I can understand that folks might not prefer renewable energy because it’s more expensive, but I’d personally be happy to pay a premium for homegrown renewable energy and biofuels if i knew it meant less risk to the Navy trying to secure petroleum routes, putting lives at risk and funneling energy dollars to hostile countries that turn around and use those funds to cause chaos. I think the Navy feels the same way. I don’t think it’s about being green, but about shifting our national security thinking. I think that needs to be done.

Cliff, I think it needs to start somewhere. Biofuels can be competitive someday, but they need to start somewhere and there needs to be a market for them. Just like the price of home computers and cell phones have come down with the scaling up of markets, biofuels can come down as well. I personally think that will be a good strategic choice for our military — to be able to pay for fuels grown here in the United States.

And even if not… how much premium would you pay on fuel to ensure that it didn’t come from a hostile part of the world that considers the US to be a sworn enemy and will use those funds to inflict harm? I’d surely pay a lot more for my gas or fuel. we should realize that the price per gallon of gas doesn’t accurately represent the human cost that’s embedded in there.

I’d like to see your figures, BigRick. Figures I’ve seen show that the US has about 50 billion barrels of oil in the US. Some of that oil is probably more expensive and difficult to extract than others. But considering our current consumption of oil is about 20 million barrels of oil a day (20 million x 365 = 7.3bn/year), that’s about 7 years worth of oil. Not exactly a lifetime supply if you ask me.

We need to do more to diversify fuel sources. We’re Americans and can find a way to do it.

Dan, please see the post earlier. I don’t know where you’re getting the figures for 100 year supply of oil.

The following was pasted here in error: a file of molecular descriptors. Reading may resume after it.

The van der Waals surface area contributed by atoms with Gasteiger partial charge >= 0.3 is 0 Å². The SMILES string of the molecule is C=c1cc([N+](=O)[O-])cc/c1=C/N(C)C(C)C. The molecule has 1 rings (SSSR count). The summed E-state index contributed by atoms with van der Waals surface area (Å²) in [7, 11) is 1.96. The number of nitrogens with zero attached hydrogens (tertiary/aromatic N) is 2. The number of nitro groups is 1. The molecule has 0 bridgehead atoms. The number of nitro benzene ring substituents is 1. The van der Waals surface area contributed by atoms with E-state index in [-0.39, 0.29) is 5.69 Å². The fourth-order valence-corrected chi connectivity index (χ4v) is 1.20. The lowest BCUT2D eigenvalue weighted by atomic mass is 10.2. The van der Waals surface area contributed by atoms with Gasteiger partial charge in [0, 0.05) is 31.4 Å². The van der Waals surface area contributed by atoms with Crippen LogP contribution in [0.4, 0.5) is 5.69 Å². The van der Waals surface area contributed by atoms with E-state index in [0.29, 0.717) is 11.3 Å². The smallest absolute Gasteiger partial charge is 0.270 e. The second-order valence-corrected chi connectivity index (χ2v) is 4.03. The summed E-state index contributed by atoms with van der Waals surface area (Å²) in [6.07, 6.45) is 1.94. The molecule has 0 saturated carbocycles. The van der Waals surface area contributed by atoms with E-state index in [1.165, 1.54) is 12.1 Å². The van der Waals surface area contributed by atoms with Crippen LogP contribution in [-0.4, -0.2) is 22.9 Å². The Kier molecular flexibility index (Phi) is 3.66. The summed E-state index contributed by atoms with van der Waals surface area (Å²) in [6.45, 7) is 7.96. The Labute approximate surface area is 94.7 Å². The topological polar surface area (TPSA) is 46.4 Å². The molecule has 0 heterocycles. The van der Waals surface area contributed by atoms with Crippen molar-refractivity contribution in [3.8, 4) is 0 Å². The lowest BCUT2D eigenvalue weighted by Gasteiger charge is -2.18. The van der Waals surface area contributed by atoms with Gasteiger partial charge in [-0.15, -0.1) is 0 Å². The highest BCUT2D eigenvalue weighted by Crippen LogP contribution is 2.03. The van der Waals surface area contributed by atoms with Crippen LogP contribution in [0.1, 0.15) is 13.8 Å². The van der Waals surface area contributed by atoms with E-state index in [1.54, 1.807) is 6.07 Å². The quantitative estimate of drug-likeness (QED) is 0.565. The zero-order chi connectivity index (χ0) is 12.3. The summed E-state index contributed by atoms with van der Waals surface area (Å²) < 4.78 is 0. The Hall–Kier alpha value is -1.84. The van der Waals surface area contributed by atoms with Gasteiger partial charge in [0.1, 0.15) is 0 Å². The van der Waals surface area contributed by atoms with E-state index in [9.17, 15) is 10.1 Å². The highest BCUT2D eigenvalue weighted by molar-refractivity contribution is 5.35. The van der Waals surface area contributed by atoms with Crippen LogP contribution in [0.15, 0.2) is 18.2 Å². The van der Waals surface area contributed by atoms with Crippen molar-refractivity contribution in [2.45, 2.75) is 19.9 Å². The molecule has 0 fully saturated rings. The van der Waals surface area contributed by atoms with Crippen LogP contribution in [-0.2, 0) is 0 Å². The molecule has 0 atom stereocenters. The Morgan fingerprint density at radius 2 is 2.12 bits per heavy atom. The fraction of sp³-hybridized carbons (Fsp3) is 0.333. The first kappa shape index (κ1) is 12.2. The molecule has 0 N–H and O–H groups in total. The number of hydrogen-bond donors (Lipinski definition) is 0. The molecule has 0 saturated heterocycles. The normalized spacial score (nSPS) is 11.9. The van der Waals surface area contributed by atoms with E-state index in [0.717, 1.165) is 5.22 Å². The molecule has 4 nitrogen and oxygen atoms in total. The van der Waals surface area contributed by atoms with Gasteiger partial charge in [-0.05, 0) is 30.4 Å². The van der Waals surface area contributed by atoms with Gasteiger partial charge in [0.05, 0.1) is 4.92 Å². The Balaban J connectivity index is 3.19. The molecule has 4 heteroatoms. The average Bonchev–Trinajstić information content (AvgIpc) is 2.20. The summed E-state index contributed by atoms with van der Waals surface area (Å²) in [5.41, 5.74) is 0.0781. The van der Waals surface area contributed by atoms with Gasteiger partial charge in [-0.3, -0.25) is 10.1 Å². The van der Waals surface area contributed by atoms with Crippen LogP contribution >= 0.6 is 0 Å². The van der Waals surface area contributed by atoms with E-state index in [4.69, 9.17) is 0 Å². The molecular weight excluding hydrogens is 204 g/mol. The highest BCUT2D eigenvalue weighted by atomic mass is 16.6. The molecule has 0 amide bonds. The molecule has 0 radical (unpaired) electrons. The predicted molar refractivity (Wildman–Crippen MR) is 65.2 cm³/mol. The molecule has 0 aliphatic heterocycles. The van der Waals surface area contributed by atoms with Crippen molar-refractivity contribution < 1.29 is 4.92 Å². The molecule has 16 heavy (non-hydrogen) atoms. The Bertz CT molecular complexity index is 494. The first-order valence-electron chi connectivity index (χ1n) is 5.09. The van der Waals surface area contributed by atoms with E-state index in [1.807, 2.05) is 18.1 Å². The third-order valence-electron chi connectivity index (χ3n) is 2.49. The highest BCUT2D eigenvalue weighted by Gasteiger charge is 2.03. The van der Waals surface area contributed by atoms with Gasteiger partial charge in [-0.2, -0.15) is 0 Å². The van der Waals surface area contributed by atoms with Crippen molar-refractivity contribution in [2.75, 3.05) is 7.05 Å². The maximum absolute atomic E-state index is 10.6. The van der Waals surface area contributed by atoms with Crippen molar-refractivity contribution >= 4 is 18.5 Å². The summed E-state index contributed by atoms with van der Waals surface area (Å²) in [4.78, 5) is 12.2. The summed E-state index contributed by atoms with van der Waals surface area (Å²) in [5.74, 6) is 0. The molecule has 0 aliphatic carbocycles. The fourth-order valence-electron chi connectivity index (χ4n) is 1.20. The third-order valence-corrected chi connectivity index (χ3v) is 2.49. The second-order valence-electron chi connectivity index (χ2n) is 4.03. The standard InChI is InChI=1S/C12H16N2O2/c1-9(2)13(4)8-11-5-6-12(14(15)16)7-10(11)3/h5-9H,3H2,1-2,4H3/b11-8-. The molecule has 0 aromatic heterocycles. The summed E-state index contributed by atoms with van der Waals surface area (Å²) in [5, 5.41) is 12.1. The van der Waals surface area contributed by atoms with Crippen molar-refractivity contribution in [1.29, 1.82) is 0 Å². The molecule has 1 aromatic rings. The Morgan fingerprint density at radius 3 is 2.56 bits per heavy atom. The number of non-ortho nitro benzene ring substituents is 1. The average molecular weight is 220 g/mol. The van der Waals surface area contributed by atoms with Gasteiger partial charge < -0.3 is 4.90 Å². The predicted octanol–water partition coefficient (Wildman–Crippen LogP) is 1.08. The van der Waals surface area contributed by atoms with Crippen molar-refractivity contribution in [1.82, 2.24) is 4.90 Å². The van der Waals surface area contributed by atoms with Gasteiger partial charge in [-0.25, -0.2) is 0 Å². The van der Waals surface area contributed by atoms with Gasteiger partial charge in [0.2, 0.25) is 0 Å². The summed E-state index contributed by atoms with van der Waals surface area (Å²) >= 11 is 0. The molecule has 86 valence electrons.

The Us geological department. That’s the conservative estimate of the recoverable oil from oil shale in the west. That doesn’t include current off shore and yet to be tapped off shore supplies. I don’t know how you could state an opinion about foreign oil and not know about oil shale.

We relied less on oil the last few years because of a little thing called the recession.

great, so show me the figures for that.

You all are so short sighted it would be impossible to have an educated argument.

You think the CIA is ok with the US using all our own natural resources?

What a joke that argument is, how much does it cost to get oil 2 miles below the surface of the sea?

Biofuel is American Oil genius.

Educated argument? Hey genius, oil shale is under the western states, not the ocean.

“While oil shale is found in many places worldwide, by far the largest deposits in the world are found in the United States in the Green River Formation, which covers portions of Colorado, Utah, and Wyoming. Estimates of the oil resource in place within the Green River Formation range from 1.2 to 1.8 trillion barrels. Not all resources in place are recoverable; however, even a moderate estimate of 800 billion barrels of recoverable oil from oil shale in the Green River Formation is three times greater than the proven oil reserves of Saudi Arabia. Present U.S. demand for petroleum products is about 20 million barrels per day. If oil shale could be used to meet a quarter of that demand, the estimated 800 billion barrels of recoverable oil from the Green River Formation would last for more than 400 years1.“
http://​ostseis​.anl​.gov/​g​u​i​d​e​/​o​i​l​s​h​a​le/
http://​fossil​.energy​.gov/​p​r​o​g​r​a​m​s​/​r​e​s​e​r​v​e​s​/​n​p​r​/Oi

I guess we’re lucky that the Manhattan Project didn’t go in front of that board of Republican luminaries or they would have denounced it as a stupid idea to waste billions of dollars on the guesses of a few scientists. Which is exactly what the atomic bomb project was at the beginning, a very expensive gamble.